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Re: [kde-linux] Kget "My Downloads" [Is this MS Windows?]




On 04/23/2013 01:54 AM, Kevin Krammer wrote:
On Tuesday, 2013-04-23, James Tyrer wrote:
On 04/21/2013 12:40 PM, Kevin Krammer wrote:

It might not have been that way originally. Some things get added
later on due to changes in the environment, e.g. XDG based paths
becoming available, or original implementors might not have been
aware of standard paths and somebody else added it, etc.

One would basically have to traverse the whole commit history in
order to understand why something is implemented the way it is.

It does appear to be related to XDG and there is the tale.  In
kget/core/kget.cpp a default directory of $XDG_DOWNLOAD_DIR was added.
However, although the coder appears to be skilled at writing C++, he was
not skilled at actual programing.  He hard coded the name of this
"Group" as: "My Downloads" and chose an inappropriate _global_ icon, but
none for that group.

Hardcoding as in specifying a string literal or in not passing it through a
translation function?

No, hard coding as in being in the code and not something that changes with the outside world. It is a string literal in the i18n function. The point here is that it does not conform to the directory name for $XDG_DOWNLOAD_DIR on the users system for a default and the user can not change it. I still call that hard coded even if it would be changed for translation.

The latter would of course be a mistake, the former is a common thing for
labels. If there is a facility to query for standard visualization hints then
this can be pointed out, no developer is constantly up to date with the whole
set of available APIs.

Perhaps this is why there is documentation and mailing lists. Although, I would be the first to say that the documentation for the KDE API is really not adequate when compared to the one for Qt. When I fixed bugs, or patched my personal copy of KDE, I looked up functions in Qt or KDE that I was only not familiar with but had never seen before. It is a skill that you learn in engineering college: reading the documentation -- quickly to find only the information that you need.

Rather than using the name of the
$XDG_DOWNLOAD_DIR directory as the default for the name of the "Group"
and the directory's icon, if one was chosen, or otherwise:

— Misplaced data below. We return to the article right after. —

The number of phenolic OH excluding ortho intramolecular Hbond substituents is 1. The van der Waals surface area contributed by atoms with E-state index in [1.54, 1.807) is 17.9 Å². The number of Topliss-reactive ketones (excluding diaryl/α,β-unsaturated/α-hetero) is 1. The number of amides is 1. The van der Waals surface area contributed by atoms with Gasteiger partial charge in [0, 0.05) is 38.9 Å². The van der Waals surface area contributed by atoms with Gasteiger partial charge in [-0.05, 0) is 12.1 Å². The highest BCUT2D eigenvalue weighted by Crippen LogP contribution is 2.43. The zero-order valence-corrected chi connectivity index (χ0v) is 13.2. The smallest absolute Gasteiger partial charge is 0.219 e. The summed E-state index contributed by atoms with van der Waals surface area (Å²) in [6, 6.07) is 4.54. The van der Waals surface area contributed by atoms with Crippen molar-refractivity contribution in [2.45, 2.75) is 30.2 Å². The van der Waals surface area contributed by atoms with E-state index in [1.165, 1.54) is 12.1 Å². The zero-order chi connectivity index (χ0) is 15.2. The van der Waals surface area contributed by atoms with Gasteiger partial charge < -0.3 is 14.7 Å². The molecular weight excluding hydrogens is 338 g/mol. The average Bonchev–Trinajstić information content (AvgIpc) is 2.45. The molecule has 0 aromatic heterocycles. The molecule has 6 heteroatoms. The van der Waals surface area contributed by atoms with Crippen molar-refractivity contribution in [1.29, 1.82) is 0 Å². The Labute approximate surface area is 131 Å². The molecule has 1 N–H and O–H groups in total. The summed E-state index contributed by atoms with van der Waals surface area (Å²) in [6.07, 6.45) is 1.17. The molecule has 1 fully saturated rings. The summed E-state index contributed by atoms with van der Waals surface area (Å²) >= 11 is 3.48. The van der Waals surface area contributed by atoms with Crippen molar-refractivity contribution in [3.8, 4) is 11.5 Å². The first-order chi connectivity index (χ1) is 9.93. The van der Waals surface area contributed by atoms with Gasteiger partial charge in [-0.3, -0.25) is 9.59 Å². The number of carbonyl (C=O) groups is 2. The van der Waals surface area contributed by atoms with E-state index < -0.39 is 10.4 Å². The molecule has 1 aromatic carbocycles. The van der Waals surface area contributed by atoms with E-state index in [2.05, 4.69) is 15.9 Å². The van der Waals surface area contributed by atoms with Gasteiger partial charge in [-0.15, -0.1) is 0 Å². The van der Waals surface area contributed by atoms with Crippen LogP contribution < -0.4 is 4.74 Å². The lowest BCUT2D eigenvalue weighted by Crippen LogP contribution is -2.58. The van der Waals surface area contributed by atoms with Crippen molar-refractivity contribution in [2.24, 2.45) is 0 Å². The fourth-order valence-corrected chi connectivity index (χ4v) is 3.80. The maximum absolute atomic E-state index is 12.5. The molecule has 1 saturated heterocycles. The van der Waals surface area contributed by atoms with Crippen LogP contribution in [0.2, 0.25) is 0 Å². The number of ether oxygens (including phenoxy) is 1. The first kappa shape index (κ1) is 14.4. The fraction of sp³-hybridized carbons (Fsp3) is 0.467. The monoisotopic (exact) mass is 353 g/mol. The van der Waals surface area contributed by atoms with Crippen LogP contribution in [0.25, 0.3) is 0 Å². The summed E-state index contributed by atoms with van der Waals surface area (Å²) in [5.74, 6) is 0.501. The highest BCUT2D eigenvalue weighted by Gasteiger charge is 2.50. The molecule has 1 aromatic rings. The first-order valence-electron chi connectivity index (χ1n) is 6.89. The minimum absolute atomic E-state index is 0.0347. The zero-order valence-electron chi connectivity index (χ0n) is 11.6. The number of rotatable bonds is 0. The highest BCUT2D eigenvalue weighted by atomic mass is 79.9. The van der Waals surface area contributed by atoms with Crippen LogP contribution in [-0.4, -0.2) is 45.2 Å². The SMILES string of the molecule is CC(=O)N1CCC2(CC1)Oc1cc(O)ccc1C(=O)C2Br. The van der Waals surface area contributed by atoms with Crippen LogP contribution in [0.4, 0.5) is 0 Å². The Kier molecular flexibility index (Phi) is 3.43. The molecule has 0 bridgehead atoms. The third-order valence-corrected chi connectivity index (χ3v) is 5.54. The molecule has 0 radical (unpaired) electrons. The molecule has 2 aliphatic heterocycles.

"folder-download" as the default icon.  As well as using "folder" as the
global default icon for the "Groups".

Not sure what you mean with Group, but using the folder icon for a folder
sounds sensible to me.

"Group" is the term used by KGet.

But again, if there is an API that can be queried for visualization hints such
as icons for a special interface item then this might have been added at a
later point, or the developer might not have been aware of its existance if it
already did.

Once you have the PATH for the $XDG_DOWNLOAD_DIR, API functions would only make the job easier. I presume that there is an API for getting that in KGlobalSettings. Yes, it is: KGlobalSettings::downloadPath ( ). Since other apps read the: ".directory" file, I presume that there is an API to do so.

Does this mean that KDE-4 is already being abandoned by the
developers?

No.

Rhetorical question, and not really to be taken literally.

Well, yes, however people sometimes read things like that out of context, e.g.
through a link to the message in the archive.
Clarification is needed if statements are similar to those known to cause
misconceptions.

I may have acted strange in the past few years due to a stroke, but I
still have SJS (Steve Jobs Syndrome) and I was born that way.  I just
have this strange idea that things should work very well, not just 80%
to 90% and I would like to see KDE develop a release process that could
produce a 99% working product as well as producing new nifty features.

Products. Plural :)
Otherwise someone not understanding the conceptional difference between vendor
and product could fall into one of the common traps, e.g. referring to all
products as a single entity.

I was speaking in the abstract sense but point taken.

It is hard for us who do understand to imagine that somebody couldn't but
there are tons of people out there how refer to their operating system as
"Word" ;-)

Anyway, release managment, like any other area of work at KDE, is open for
anyone who wants to contribute.

Already made the suggestion. Not that GNOME does a great job. But, they were using the idea of having a separate release and development versions. In theory, the stable development version would have the bugs fixed while new features would be added to the unstable development version and only migrated to the release version when they became stable. This didn't appear to be working for GNOME in all cases, but that doesn't mean that it isn't a good idea.

There are problems with this since it means that there are various patches to the master branch. GIT permits this to be done easily, but nothing solves the problem of what to do when they conflict with each other. The other alternative is to have the main branch stable and have new work done as patches. Does maintaining new features as separate patches make this problem better or worse?

The advantage of this (having a stable branch, or trunk) is that it would meet the needs of people and companies that use KDE in a production environment. They aren't really interested in nifty new features. What they want is a stable and bug free environment. The current KDE development model of always demanding new features while the existing code base is not yet stable enough does not really meet the needs of the users.

--
James Tyrer

Linux (mostly) From Scratch
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